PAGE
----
NEW YORK — Angered over the loss of another top executive, Federated Department Stores is threatening to sue Zale Corp. for hiring Robert J. DiNicola as its chairman and chief executive, sources said Wednesday.
DiNicola resigned last month as chairman and ceo of Federated’s Bon Marche division in Seattle and is scheduled to join Zale on Monday.
Federated is also reportedly threatening to sue Robert E. Kerson, a leading executive search consultant with the firm Levy & Kerson Associates, who placed DiNicola at Zale.
“For the moment, I can’t comment,” Kerson said Wednesday.
Neither Federated officials nor DiNicola could be reached for comment.
Including DiNicola, Federated has lost three division heads to other retailers in the last year. Carl Tooker, former ceo of the Rich’s division in Atlanta, joined Specialty Retailers in Houston. Roger Farah, former ceo of Federated Merchandising, is set to join R.H. Macy & Co. in July, as president and chief operating officer. All these executives reportedly left Federated to take higher-paying retail positions with major equity opportunities. In addition, sources said, some Federated senior executives have been concerned about the company’s recent moves toward greater centralization of merchandising and other operations and a loss of independence at the division level.
Another key Federated executive, Chaim Edelstein, former ceo of Abraham & Straus/Jordan Marsh, left in February. He has not announced his plans. Last year, Federated sued Macy’s for recruiting Farah, claiming that a non-compete clause in Farah’s contract prevented him from joining Macy’s until July 1996. A settlement was reached whereby Farah can join Macy’s on July 1, but Macy’s must pick up Farah’s estimated $1 million salary through June 30.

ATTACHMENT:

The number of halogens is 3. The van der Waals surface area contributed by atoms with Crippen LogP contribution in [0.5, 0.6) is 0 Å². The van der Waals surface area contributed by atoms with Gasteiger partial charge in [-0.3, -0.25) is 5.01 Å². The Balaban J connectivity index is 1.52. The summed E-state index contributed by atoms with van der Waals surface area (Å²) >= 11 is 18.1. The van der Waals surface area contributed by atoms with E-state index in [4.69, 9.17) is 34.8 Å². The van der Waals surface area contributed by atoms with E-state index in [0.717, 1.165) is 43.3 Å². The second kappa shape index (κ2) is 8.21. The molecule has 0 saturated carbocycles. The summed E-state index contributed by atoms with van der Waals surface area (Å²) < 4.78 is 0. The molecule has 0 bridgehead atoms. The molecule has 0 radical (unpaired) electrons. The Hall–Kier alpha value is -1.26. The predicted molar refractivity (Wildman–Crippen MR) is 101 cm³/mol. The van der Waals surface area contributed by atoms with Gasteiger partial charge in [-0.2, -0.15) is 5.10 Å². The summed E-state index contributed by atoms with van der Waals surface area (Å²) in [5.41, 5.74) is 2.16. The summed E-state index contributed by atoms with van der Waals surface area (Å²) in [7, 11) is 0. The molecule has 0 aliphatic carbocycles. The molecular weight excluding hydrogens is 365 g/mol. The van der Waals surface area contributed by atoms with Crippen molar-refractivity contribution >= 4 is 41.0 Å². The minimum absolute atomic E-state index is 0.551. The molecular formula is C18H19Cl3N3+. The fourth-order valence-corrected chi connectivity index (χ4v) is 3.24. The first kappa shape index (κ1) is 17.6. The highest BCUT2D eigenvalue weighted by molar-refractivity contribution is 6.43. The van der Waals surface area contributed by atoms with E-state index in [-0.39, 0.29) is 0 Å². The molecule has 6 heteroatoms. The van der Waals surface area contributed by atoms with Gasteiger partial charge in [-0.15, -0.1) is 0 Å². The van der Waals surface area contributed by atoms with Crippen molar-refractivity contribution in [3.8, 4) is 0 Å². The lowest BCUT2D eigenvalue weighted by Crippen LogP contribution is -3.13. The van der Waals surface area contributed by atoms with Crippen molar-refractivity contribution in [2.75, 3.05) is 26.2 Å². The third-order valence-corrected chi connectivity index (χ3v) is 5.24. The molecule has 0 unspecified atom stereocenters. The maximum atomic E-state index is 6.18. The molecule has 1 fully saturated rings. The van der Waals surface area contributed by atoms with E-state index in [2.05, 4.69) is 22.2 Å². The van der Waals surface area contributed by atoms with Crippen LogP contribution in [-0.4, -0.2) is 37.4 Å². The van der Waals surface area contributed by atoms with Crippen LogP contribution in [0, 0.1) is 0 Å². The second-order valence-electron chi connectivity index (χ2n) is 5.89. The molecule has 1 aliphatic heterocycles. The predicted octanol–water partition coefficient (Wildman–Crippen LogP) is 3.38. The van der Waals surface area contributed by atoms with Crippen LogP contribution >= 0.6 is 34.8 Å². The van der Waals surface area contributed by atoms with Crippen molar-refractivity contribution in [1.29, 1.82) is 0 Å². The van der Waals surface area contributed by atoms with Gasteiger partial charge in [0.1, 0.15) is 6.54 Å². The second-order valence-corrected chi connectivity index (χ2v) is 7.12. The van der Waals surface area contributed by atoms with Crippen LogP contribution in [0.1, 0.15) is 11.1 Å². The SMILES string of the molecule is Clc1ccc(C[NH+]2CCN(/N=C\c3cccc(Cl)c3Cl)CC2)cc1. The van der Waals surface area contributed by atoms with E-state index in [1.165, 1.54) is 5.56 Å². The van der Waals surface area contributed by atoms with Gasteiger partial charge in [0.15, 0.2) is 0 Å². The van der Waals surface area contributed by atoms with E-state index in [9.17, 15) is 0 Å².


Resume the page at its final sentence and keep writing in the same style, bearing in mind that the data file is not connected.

The DiNicola dispute appears to be raising different issues.
A source said Federated is alleging “a tortious interference by Zale with DiNicola’s relationship with Federated.” DiNicola had a contract with Federated that would have expired in July 1995.
Reportedly, Federated is arguing that DiNicola, by breaking his contract, cut Federated’s chances for profit opportunities at The Bon due to the disruption in the chain of command. Federated might also be looking for damages related to relocating DiNicola from Atlanta to Seattle, where the Bon is based. Before the move, he was a senior vice president at Rich’s, a division of Federated in Atlanta. Zale, observers point out, could argue back that The Bon, one of the strongest Federated divisions, has been bolstered by the 1992 liquidation of Frederick & Nelson, a competitor, and the improving Northwest economy. The company could also argue that DiNicola was amenable to offers and had limited advancement opportunities at Federated, sources said.
Zale, a retailer that operates jewelry stores and leased shops, is not considered a direct competitor to Federated.
Whether Federated sues or seeks a settlement, it seems determined to send a strong message that if other retailers recruit from Federated’s ranks, it could be costly.